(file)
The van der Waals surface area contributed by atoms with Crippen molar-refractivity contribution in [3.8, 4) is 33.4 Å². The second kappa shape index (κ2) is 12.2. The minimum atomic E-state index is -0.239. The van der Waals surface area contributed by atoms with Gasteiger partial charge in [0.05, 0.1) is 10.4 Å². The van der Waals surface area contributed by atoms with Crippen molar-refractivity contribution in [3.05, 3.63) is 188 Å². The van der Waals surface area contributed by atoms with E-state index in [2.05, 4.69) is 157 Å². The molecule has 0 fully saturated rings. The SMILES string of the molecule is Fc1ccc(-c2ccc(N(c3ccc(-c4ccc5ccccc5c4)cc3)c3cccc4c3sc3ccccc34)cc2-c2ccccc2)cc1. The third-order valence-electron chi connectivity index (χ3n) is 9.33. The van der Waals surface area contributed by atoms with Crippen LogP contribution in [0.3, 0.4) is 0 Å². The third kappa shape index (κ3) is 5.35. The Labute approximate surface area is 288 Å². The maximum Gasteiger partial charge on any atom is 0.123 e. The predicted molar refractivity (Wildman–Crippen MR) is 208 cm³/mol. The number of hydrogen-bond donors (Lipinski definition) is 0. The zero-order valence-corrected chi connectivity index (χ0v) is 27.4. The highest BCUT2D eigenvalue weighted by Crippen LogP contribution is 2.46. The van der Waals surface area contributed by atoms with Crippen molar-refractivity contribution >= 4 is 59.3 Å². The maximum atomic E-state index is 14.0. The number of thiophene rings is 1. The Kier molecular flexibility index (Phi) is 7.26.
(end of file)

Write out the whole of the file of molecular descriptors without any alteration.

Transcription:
The van der Waals surface area contributed by atoms with Crippen molar-refractivity contribution in [3.8, 4) is 33.4 Å². The second kappa shape index (κ2) is 12.2. The minimum atomic E-state index is -0.239. The van der Waals surface area contributed by atoms with Gasteiger partial charge in [0.05, 0.1) is 10.4 Å². The van der Waals surface area contributed by atoms with Crippen molar-refractivity contribution in [3.05, 3.63) is 188 Å². The van der Waals surface area contributed by atoms with E-state index in [2.05, 4.69) is 157 Å². The molecule has 0 fully saturated rings. The SMILES string of the molecule is Fc1ccc(-c2ccc(N(c3ccc(-c4ccc5ccccc5c4)cc3)c3cccc4c3sc3ccccc34)cc2-c2ccccc2)cc1. The third-order valence-electron chi connectivity index (χ3n) is 9.33. The van der Waals surface area contributed by atoms with Crippen LogP contribution in [0.3, 0.4) is 0 Å². The third kappa shape index (κ3) is 5.35. The Labute approximate surface area is 288 Å². The maximum Gasteiger partial charge on any atom is 0.123 e. The predicted molar refractivity (Wildman–Crippen MR) is 208 cm³/mol. The number of hydrogen-bond donors (Lipinski definition) is 0. The zero-order valence-corrected chi connectivity index (χ0v) is 27.4. The highest BCUT2D eigenvalue weighted by Crippen LogP contribution is 2.46. The van der Waals surface area contributed by atoms with Crippen molar-refractivity contribution >= 4 is 59.3 Å². The maximum atomic E-state index is 14.0. The number of thiophene rings is 1. The Kier molecular flexibility index (Phi) is 7.26.